Vaping can provoke the same cellular response as cigarette smoking, reports a new study. The findings of the study are published in the American Journal of Respiratory and Critical Care Medicine.// In a study, the UNC scientists found that the lungs of vapers - like the lungs of smokers - have elevated levels of protease enzymes, a condition is known to cause emphysema in smokers. The researchers also found that the nicotine in vaping liquids is responsible for the increase in protease enzymes.
‘E-cigarettes are just as harmful to lung health as traditional cigarettes. ’"Our findings in this study indicate that vaping may not be safer than cigarette smoking," said senior study author Robert Tarran, Ph.D., a professor in the department of cell biology and physiology and member of the Marsico Lung Institute at the UNC School of Medicine.
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The U.S. Centers for Disease Control and Prevention (CDC) has estimated that in 2014, about 9 million adults in the country were regular vapers and that close to 30 million had tried vaping at least once. But vaping on this scale has been going on for less than a decade, and so the long-term health effects of vaping are not yet well understood.
Tarran and colleagues in the study measured levels of three key protease enzymes in lung fluid sampled from 41 subjects - nonsmokers, smokers, and vapers. The three protease enzymes are neutrophil elastase and matrix metalloproteases 2 and 9. Immune cells in the lungs are known to secrete these enzymes at higher levels in a reaction to cigarette smoke. Chronic overactivity of these protein-chewing enzymes damages the tiny sensitive air sac structures in the lungs that allow people to breathe. In smokers, this damage is thought to be the cause of emphysema, a form of chronic obstructive pulmonary disease (COPD) involving progressive shortness of breath and for which there is no cure.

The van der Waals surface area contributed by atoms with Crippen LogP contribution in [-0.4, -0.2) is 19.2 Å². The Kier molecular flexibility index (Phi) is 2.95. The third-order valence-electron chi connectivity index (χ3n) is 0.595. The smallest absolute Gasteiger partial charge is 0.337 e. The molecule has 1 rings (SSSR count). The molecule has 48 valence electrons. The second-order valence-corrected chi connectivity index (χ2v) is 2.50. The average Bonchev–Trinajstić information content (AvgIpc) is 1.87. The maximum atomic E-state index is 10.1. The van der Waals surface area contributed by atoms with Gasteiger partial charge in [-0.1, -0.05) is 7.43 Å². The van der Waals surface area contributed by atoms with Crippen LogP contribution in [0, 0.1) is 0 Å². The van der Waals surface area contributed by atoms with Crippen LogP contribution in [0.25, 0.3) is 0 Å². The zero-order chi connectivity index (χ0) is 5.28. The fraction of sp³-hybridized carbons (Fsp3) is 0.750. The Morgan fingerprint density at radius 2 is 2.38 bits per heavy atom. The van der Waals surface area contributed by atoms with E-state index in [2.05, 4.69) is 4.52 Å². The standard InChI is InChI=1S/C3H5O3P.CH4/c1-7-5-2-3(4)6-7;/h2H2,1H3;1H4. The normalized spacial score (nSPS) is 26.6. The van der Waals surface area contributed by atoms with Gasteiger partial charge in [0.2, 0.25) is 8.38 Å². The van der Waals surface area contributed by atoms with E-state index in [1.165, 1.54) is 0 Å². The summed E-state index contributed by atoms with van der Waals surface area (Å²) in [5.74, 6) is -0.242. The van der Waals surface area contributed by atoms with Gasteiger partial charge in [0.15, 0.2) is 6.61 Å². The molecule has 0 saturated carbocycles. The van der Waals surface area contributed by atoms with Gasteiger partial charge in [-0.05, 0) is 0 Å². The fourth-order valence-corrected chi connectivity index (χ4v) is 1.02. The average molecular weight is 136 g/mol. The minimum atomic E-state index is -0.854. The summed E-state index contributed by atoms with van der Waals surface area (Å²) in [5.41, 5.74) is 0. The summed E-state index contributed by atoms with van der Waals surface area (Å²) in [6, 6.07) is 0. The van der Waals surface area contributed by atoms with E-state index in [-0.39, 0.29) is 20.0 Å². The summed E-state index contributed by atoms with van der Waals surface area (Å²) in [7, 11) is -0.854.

The UNC scientists found that the levels of these three proteases were significantly elevated in both smokers and vapers, but not in nonsmokers. This finding suggests vaping, like smoking, may promote emphysema.
The scientists also found evidence that nicotine in vaping liquids is the cause of the elevated-protease reaction. When Tarran's team administered nicotine to immune cells cultured in the laboratory - at concentrations like those seen in vapers sputum and lung fluid - they observed that the cells overproduced the proteases. And this overproduction increased when the researchers exposed the immune cells to higher nicotine levels.
Tarran noted that the findings are not the first to warn of vaping's potential adverse health effects. A different study in 2018, from a team led by UNC Marsico Lung Institute researcher Mehmet Kesimer, Ph.D., found that sputum from vapers and smokers contained elevated levels of emphysema-promoting proteases and other immune defense proteins.
Tarran and his colleagues plan to follow up with their new study with a larger study of lung protease levels in hundreds of participants.